- Associated Press - Friday, May 16, 2014

MARIETTA, Ga. (AP) - Even though big stars will be on Marietta Square later this month, some restaurateurs say prospects are dim for the little guy.

“Selma,” a biopic about Martin Luther King Jr., is set to be filmed on the Square on May 23 and again May 28 and May 29, according to a letter sent to local business owners. Entertainment media outlets have reported the film will be produced by Oprah and Brad Pitt.

A portion of filming will take place inside the Marietta-Cobb Museum of Art and outside on Winters and Anderson streets.

Roads would need to be closed for some of the filming, including Atlanta Street in front of Johnnie MacCrackens, The Local and other businesses on the block off the Square between Anderson and Roswell streets.

Private parking lots on that section of the Square would also be closed.

Gary Leake, owner of Johnnie MacCracken’s Celtic Pub, said he expects to see a significant decline in business when filming begins.

“If they have nowhere to park, they’re not coming here,” Leake said. “They’re literally locking down the whole street.”

Jim Tidwell, owner of The Local at the corner of Atlanta and Roswell streets, said he’s also expecting his patrons to be inconvenienced.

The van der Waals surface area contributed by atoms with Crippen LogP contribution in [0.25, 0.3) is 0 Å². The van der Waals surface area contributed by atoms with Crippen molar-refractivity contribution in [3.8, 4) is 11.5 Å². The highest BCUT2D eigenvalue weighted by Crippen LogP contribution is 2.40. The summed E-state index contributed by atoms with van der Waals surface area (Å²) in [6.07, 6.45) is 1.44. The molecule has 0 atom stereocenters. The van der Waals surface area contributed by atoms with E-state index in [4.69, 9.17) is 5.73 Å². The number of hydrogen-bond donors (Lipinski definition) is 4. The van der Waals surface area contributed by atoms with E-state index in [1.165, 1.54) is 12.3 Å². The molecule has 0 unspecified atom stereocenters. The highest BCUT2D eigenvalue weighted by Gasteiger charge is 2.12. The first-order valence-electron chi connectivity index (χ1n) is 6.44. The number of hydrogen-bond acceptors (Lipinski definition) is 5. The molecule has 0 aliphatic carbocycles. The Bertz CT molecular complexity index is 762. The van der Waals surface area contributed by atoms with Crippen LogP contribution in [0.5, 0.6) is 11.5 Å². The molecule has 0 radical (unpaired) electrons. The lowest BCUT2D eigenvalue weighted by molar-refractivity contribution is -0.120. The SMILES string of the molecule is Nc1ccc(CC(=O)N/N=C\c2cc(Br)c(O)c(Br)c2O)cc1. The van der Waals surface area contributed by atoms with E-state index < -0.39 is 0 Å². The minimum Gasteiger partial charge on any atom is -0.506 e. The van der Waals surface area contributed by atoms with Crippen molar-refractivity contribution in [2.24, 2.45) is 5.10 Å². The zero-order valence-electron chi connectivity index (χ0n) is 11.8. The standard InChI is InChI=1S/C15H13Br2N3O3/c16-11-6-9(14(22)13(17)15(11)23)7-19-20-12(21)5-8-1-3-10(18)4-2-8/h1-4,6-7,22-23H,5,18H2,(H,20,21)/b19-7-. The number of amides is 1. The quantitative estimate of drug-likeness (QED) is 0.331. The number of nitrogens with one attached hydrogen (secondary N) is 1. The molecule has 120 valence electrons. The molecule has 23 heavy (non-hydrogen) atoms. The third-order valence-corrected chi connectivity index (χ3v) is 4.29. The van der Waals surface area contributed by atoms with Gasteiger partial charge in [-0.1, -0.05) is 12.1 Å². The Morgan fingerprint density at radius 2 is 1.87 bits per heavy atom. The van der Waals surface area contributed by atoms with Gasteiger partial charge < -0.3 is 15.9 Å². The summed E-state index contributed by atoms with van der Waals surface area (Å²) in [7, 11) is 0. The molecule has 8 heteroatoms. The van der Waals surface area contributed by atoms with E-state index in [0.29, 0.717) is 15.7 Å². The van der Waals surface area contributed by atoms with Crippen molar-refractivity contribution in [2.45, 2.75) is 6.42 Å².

“I understand it may be good for the city, but it’s not good for our business,” Tidwell said.

Leake is also concerned for his employees, who will take a hit in pay and tips when “Selma” takes over part of downtown Marietta. Leake said he has several single mothers on his staff, and he can’t afford to compensate them for lost wages if few paying customers make their way into his restaurant.

“These people don’t have financial means to weather a week without work,” Leake said.

But Leake maintains he understands the notoriety the film industry brings to Marietta and appreciates the film’s message.

He pointed to the filming of “Dumb and Dumber To” on the Square in October, which brought acting heavyweights Jim Carrey and Jeff Daniels to Marietta and put the city in the spotlight.

The message of “Selma” hits home for Leake, who hung a photo of King accepting the Nobel Peace Prize in his bar just a few days before the film’s location scout approached him about the street closures.

“Martin Luther King Jr. has consequences for an Irish pub because of the implications of religious freedom,” Leake said.

Requests for comment from the film company were not answered Monday.

The shooting of “Selma” won’t be the first time Johnnie MacCracken’s has seen film crews. A VH1 pilot titled “Hindsight” closed the bar down for two days in November when large trucks and carts filled with filming equipment lined the parking spaces on both sides of Atlanta Street in front of the pub.

“If you’ve never done this before, and most of us haven’t, you’re very flattered,” Leake said.

But for “Hindsight,” the bar was compensated. Neighboring businesses, however, didn’t receive any cash for their troubles or loss of business.

“Now I understand how they felt,” Leake said.

Georgia has become increasingly popular for movie filming with the introduction of state tax breaks, and some local governments aren’t equipped to handle the demand that seemed to spike overnight, Leake said.